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The Artist – Review

clip_image002The Artist

by James Clark

Score 5/5

IF WE ARE ABLE TO SECURE A COPY OF THE FILM, THE ARTIST SHOULD BE PLAYING AT THE PLAZA LATE FEBRUARY

At the top of the critics’ lists and the 2nd biggest Oscar bait for 2012’s awards season is Paris born director Michel Hazanavicius’ sublime film The Artist. Shot entirely in black and white, the story follows George Valentin, a cock sure, hugely successful silent film star in Hollywood in the late 1920s. Valentin’s conflict comes upon the advent of talkies in the motion picture industry. Younger stars are hogging the limelight and Valentin is reduced to a has been; a personification of the destruction of silent cinema and artistry on the screen. It is for newcomer Peppy Miller, played with grace and sincerity by Argentinean beauty Berenice Bejo, to help Valentin to overcome his hubris at being rejected from the industry and shine once again on screen in a new age of cinema.

clip_image004Arguably not since Gene Kelly and Stanley Donen’s Singin’ in the rain 60 years ago has a film about dance, artistry and the history of the cinema left such an indelible, lasting image on the screen and in our hearts. From Ludovic Bource’s beautiful score, both uplifting and melancholic in equal measure, to the faultless performances of the film’s leads, including an extraordinary jack Russell dog, to the sumptuous cinematography that paints an incredible picture of the passion of filmmaking and originality in 1920s Hollywood, it is easy to see why people are falling for The Artist.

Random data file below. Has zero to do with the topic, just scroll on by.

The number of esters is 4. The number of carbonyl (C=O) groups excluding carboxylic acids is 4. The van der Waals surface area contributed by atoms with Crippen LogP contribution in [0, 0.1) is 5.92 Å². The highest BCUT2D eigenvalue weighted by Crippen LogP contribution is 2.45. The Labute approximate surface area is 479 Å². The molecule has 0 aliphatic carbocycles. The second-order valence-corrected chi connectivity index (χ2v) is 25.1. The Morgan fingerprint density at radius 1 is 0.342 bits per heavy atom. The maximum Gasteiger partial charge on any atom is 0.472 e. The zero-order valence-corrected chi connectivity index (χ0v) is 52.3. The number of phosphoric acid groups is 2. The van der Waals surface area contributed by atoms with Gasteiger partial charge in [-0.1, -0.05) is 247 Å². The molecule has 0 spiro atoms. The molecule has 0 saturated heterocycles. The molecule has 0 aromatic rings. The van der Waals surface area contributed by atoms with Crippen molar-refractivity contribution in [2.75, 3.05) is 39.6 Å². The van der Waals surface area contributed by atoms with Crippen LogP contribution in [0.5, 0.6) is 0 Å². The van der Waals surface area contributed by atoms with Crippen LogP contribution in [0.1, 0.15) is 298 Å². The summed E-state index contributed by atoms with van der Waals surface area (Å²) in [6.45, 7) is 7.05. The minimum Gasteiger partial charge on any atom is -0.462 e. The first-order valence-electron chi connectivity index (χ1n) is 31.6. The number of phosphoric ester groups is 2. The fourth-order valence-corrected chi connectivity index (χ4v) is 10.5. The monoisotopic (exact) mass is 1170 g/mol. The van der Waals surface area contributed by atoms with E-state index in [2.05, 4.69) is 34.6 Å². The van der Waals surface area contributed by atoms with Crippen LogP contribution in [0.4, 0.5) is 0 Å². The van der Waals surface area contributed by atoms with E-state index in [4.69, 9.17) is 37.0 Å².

In an industry saturated with endless sequels and tired clichés, here is a reminder not only of the beauty and effectiveness of a simple narrative, but of the reason why we love going to the movies. A welcome and long overdue return for the silent era, arguably the most audacious and original period in the history of film. Hollywood take note. Let’s have more of the same.

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Categories: Film Reviews
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